Environment

Dozens of rivers forecast to crest at record levels tonight through end of week

Located between Jacksonville and Goldsboro, a mansion and its grounds are flooded after Hurricane Florence on Monday, Sept. 17, 2018. (Photo: Lisa Sorg)

Two days after the worst of Hurricane Florence hit North Carolina, and many rivers are cresting at record levels throughout eastern and southeastern parts of the state. This has prompted evacuations of thousands of peoples from their homes, including in Wilmington, New Bern, Fayetteville and Lumberton.

According to the National Weather Service, 10 river gauges in North Carolina have shown major flooding. Other river levels in the moderate and minor category could be upgraded over the next several days.

Here are the expected peak times, the forecast levels and for comparison, the historical records, designated in parentheses:

Tuesday evening/Wednesday

  • Northeast Cape Fear River near Burgaw: 25.4 feet (22.5)
  • NE Cape Fear near Chinquapin: 27.2 (23.5)
  • Contentnea Creek at Hookerton: 18.2 (18.05)
  • Neuse River near Goldsboro: 27 (29.7)
  • Little River at Manchester: 36.6 (32.2)*
  • Cape Fear River at Fayetteville: 61.6 (68.9)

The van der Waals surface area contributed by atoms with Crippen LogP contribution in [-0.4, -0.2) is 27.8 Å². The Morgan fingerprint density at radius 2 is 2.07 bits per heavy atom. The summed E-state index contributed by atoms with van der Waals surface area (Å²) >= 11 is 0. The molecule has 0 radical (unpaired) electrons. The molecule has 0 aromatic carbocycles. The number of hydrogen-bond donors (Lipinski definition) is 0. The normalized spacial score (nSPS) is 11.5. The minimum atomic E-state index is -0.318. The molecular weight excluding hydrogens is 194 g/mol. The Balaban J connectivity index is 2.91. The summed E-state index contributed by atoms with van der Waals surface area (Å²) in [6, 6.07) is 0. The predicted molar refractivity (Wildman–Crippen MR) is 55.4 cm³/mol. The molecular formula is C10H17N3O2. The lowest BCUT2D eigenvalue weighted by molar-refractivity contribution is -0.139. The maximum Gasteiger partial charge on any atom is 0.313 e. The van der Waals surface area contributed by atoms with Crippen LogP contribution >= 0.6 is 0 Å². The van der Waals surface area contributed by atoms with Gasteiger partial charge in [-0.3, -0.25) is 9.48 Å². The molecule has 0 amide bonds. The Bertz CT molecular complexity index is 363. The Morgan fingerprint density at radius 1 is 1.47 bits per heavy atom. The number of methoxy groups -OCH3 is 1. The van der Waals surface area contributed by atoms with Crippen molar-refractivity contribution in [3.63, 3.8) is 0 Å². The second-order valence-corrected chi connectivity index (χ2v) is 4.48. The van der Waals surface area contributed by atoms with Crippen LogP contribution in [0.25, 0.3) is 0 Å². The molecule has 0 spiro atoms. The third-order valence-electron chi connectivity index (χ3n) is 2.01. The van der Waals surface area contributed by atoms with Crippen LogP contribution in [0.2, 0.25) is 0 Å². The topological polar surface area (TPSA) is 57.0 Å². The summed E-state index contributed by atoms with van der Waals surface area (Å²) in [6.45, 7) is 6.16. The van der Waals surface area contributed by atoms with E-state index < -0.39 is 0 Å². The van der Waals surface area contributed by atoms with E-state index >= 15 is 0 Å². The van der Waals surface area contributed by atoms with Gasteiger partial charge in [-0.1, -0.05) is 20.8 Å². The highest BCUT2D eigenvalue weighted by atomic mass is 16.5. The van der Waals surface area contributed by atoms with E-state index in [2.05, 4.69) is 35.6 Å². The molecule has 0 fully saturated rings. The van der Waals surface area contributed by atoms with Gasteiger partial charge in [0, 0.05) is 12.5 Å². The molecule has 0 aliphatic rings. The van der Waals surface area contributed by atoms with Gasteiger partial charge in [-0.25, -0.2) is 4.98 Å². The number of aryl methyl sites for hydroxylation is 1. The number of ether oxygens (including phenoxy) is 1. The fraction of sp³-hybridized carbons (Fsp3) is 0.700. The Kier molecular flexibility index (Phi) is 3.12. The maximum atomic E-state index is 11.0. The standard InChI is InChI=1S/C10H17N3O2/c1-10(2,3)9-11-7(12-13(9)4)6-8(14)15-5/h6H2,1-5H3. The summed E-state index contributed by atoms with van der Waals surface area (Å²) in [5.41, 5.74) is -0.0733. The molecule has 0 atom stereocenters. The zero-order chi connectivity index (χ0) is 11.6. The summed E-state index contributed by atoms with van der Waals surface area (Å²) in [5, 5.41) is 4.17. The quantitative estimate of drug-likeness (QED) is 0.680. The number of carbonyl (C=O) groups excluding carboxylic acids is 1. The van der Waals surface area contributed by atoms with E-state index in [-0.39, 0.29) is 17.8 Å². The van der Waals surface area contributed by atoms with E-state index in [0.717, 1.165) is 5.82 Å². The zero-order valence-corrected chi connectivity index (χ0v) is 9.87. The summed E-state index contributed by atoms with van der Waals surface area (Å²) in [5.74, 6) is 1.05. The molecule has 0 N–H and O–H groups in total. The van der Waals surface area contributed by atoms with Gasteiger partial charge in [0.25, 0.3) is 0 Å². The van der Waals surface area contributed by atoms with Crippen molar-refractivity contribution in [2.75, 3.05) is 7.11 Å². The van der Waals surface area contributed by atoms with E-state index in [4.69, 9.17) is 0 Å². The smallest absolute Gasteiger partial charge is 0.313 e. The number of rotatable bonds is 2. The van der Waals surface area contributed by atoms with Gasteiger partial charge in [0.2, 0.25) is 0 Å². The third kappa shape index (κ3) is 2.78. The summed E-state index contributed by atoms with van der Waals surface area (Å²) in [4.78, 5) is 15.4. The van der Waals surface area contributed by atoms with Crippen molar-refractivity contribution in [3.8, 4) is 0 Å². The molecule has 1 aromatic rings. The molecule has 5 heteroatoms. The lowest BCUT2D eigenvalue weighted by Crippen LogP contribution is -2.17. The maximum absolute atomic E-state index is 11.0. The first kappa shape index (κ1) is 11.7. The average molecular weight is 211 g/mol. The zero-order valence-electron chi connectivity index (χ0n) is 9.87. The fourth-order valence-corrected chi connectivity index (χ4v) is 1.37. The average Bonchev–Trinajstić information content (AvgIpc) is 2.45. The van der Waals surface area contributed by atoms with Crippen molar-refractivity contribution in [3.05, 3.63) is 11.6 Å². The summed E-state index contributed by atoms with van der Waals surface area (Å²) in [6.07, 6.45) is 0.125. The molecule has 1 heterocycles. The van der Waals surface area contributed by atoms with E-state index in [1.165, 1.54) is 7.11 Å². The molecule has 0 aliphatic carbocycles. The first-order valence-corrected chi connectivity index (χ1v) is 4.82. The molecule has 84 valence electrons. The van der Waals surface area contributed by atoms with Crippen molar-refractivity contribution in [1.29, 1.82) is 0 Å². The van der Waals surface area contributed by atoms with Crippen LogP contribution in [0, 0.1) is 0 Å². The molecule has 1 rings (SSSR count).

• Cape Fear River at Huske Lock 69 (75.5)
  • Lumber River at Lumberton 24.3 (record not listed, but flood stage is 13 feet) Cape Fear River at Elizabethtown 39.9 (43.2)

 

A neighborhood in Jacksonville (Photo: Lisa Sorg)

 

 

Friday night/Saturday

  • Cape Fear River at Lock 1: 29.7 feet (29.8)
  • Neuse River at Kinston: 24.6 (28.3)*The most recent gauge reading is 35.95, recorded yesterday. However, the operating limits of the gauge have either been exceeded and/or flood water has damaged the gauge.

Major flooding is indicated by purple circles; red is moderate and orange, minor. (National Weather Service)

 

One Comment


  1. Ann Ehringhaus

    September 18, 2018 at 3:15 pm

    Would you like to mention that the fall equinox causes astronomical high tides, as does any full moon, and this year they are 3 days apart!?!…Sept 22 and 25…this will help to maintain unusually high tides for a bit longer. We are influenced by the moon. People who live at the beach are aware of this.

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